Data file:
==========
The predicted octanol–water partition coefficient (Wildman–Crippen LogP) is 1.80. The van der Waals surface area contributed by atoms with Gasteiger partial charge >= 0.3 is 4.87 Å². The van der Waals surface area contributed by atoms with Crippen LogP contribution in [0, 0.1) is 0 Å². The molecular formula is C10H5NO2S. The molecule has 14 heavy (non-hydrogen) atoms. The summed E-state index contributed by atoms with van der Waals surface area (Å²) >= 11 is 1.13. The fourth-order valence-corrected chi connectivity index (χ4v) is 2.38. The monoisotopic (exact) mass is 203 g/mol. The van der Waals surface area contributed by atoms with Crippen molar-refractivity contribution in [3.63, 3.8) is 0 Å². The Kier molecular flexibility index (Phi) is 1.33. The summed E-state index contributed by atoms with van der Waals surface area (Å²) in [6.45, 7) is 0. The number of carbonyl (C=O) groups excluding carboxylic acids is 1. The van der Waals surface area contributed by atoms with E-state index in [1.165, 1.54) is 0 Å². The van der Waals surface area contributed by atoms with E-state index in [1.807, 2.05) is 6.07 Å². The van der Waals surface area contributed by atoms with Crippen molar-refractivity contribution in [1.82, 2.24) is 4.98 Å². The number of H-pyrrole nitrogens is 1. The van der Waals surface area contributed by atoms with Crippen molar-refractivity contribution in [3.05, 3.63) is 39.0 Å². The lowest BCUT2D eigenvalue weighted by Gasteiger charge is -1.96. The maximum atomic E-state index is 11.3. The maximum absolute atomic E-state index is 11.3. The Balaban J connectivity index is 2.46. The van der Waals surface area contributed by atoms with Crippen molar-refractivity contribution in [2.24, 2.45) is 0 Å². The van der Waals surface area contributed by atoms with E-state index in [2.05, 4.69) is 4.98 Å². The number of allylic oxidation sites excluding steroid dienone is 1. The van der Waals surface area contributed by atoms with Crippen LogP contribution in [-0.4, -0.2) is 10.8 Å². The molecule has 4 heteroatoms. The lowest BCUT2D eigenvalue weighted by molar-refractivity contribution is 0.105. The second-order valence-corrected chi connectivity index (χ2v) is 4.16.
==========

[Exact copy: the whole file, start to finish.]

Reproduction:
The predicted octanol–water partition coefficient (Wildman–Crippen LogP) is 1.80. The van der Waals surface area contributed by atoms with Gasteiger partial charge >= 0.3 is 4.87 Å². The van der Waals surface area contributed by atoms with Crippen LogP contribution in [0, 0.1) is 0 Å². The molecular formula is C10H5NO2S. The molecule has 14 heavy (non-hydrogen) atoms. The summed E-state index contributed by atoms with van der Waals surface area (Å²) >= 11 is 1.13. The fourth-order valence-corrected chi connectivity index (χ4v) is 2.38. The monoisotopic (exact) mass is 203 g/mol. The van der Waals surface area contributed by atoms with Crippen molar-refractivity contribution in [3.63, 3.8) is 0 Å². The Kier molecular flexibility index (Phi) is 1.33. The summed E-state index contributed by atoms with van der Waals surface area (Å²) in [6.45, 7) is 0. The number of carbonyl (C=O) groups excluding carboxylic acids is 1. The van der Waals surface area contributed by atoms with E-state index in [1.165, 1.54) is 0 Å². The van der Waals surface area contributed by atoms with E-state index in [1.807, 2.05) is 6.07 Å². The van der Waals surface area contributed by atoms with Crippen molar-refractivity contribution in [1.82, 2.24) is 4.98 Å². The number of H-pyrrole nitrogens is 1. The van der Waals surface area contributed by atoms with Crippen molar-refractivity contribution in [3.05, 3.63) is 39.0 Å². The lowest BCUT2D eigenvalue weighted by Gasteiger charge is -1.96. The maximum atomic E-state index is 11.3. The maximum absolute atomic E-state index is 11.3. The Balaban J connectivity index is 2.46. The van der Waals surface area contributed by atoms with Crippen molar-refractivity contribution in [2.24, 2.45) is 0 Å². The van der Waals surface area contributed by atoms with E-state index in [2.05, 4.69) is 4.98 Å². The number of allylic oxidation sites excluding steroid dienone is 1. The van der Waals surface area contributed by atoms with Crippen LogP contribution in [-0.4, -0.2) is 10.8 Å². The molecule has 4 heteroatoms. The lowest BCUT2D eigenvalue weighted by molar-refractivity contribution is 0.105. The second-order valence-corrected chi connectivity index (χ2v) is 4.16.